Wednesday, February 2, 2011

Nian Gao (Mochi Cake)

Happy Chinese New Year!!!! 2011, the year of the rabbit, is a year to celebrate our lil cute bouncy fluff ball friends. People born this year, 12, 24, 36... years ago are fortunate enough to have the bunny as their idol. How lucky these people are to have a zodiac that can symbolize their inner cuddly selves. As a monkey, I just can’t wait to swing around (do ya like that one?) and take in all the New Year celebrations.

Chinese holidays are always so festive, so vibrant, and very over the top. In china, red, bomb-like fireworks are set off, everyone has a two-week break, and families gather together to watch the big New Year show held in Beijing. The festivities here in America are not quite as, well, festive, but nevertheless, I always made it a big deal. After all, it’s only one day in twelve years!

Just like with all holidays, food plays a big role in Chinese New Year. The special thing about Chinese New Year food though, is that they all have a story behind them. For example, on the part of China where I come from, we eat dumplings for breakfast on Chinese New Year. They are made the night before and ready for boiling the next morning. Eating dumplings symbolizes wealth because the dumpling is shaped like an ancient gold coin. There is a tradition to enclose a coin in one of the dumplings, and the person who gets that dumpling has good luck for the year. I haven gotten it a few times, and I have to say, the luck really helps me get through the year.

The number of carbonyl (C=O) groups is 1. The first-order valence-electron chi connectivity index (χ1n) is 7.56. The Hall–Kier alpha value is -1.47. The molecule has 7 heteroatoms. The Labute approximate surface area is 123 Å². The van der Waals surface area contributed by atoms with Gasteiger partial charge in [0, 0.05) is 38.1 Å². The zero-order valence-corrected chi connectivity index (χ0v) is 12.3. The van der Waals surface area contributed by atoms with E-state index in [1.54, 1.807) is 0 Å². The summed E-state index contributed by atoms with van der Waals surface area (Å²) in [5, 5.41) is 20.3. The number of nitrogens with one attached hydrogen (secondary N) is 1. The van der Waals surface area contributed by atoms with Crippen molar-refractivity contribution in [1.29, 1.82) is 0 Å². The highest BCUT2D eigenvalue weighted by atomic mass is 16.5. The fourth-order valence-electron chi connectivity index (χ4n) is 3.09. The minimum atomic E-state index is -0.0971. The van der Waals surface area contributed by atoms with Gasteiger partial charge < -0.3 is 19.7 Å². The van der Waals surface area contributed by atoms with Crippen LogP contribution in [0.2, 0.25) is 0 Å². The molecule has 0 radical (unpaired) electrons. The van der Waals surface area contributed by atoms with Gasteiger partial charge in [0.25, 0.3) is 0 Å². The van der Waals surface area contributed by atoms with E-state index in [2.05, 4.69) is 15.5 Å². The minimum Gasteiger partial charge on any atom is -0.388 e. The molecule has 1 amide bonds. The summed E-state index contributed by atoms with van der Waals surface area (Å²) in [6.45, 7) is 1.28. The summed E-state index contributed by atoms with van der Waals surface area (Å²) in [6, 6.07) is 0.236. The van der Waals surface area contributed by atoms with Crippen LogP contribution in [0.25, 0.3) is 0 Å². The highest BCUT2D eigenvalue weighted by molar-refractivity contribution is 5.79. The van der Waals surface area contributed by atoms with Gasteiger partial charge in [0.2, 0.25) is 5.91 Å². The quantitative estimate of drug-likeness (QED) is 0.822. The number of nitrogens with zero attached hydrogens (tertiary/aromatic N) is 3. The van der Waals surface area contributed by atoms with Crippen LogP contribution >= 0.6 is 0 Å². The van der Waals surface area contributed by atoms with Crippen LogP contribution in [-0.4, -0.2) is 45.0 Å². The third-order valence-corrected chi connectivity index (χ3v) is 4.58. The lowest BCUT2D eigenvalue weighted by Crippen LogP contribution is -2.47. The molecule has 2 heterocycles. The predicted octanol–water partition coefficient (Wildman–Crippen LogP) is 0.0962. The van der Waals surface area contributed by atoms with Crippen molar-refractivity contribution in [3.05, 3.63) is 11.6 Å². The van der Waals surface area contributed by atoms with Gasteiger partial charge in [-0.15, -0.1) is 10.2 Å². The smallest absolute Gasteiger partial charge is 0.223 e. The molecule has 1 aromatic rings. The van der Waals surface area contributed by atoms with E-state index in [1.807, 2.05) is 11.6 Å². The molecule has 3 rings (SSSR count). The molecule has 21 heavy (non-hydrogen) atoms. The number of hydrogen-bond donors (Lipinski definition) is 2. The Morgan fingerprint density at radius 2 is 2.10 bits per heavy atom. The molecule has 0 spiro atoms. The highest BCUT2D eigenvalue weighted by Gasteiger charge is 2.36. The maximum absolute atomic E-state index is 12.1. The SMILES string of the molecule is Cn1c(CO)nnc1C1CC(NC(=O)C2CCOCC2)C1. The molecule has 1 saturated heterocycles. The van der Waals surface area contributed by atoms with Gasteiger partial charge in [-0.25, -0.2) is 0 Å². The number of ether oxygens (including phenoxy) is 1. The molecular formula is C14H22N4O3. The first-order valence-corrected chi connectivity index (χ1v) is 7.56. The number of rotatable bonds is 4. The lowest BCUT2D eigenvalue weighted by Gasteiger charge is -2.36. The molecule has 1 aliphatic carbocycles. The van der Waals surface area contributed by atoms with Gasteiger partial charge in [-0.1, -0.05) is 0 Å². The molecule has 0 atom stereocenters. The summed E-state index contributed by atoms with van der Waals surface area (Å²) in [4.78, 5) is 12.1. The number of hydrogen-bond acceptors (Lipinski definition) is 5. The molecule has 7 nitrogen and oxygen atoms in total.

Fish is also eaten on Chinese New Year to symbolize profit (essentially meaning money). This is because the Chinese word for fish (yu) is homonymous with the word for wish or abundance. In other parts of China, people eat a sweet sticky cake known as nian gao. This cake is meant to symbolize a family “sticking” together. Nian gao is nothing like your usual soft and spongy cake. It’s actually rather dense and chewy. Traditionally, nian gao is steamed, but I think that baking serves as a great alternative. You get the crisp golden edges that don’t come with steaming.

What a day this has been: Chinese New Year, Hump Day, Stuffed Animal Wednesday, no school due to the ice storm, and my two year anniversary with America! I think that this is a great beginning to a brand new year.



1/3 cup oil
1 cup white sugar
3 eggs
1 teaspoon vanilla extract
2 1/2 cups milk, warmed to a little hotter than a fever
1 pound (16 ounces) glutinous rice flour (the green bag with the 3 elephants on it)
1 tsp baking powder
1/2-1 cup red bean paste


1. Preheat oven to 350 °F. Grease a 9x13 inch baking pan.
2. In a large bowl, mix together the oil, sugar, eggs, vanilla and milk. Stir in the rice flour and baking powder. The mixture may be lumpy so try and break up the lumps.
3. Pour the batter into the prepared pan. Drop red bean paste by scant teaspoonfuls onto the top of the cake so that they will float.
4. Bake for 1 hour and 10 minutes in the preheated oven, or until cake springs back when lightly touched. It should be golden.


  1. My favoriteee :D Thank you! Now I have some ideas for the TSA bagged breakfast exhange :)

  2. oh, and we like to add crushed almonds (or whatever it is) on the top. Makes for interesting texture.

  3. Thanks for that idea Meep! I'll be sure to give it a try next time.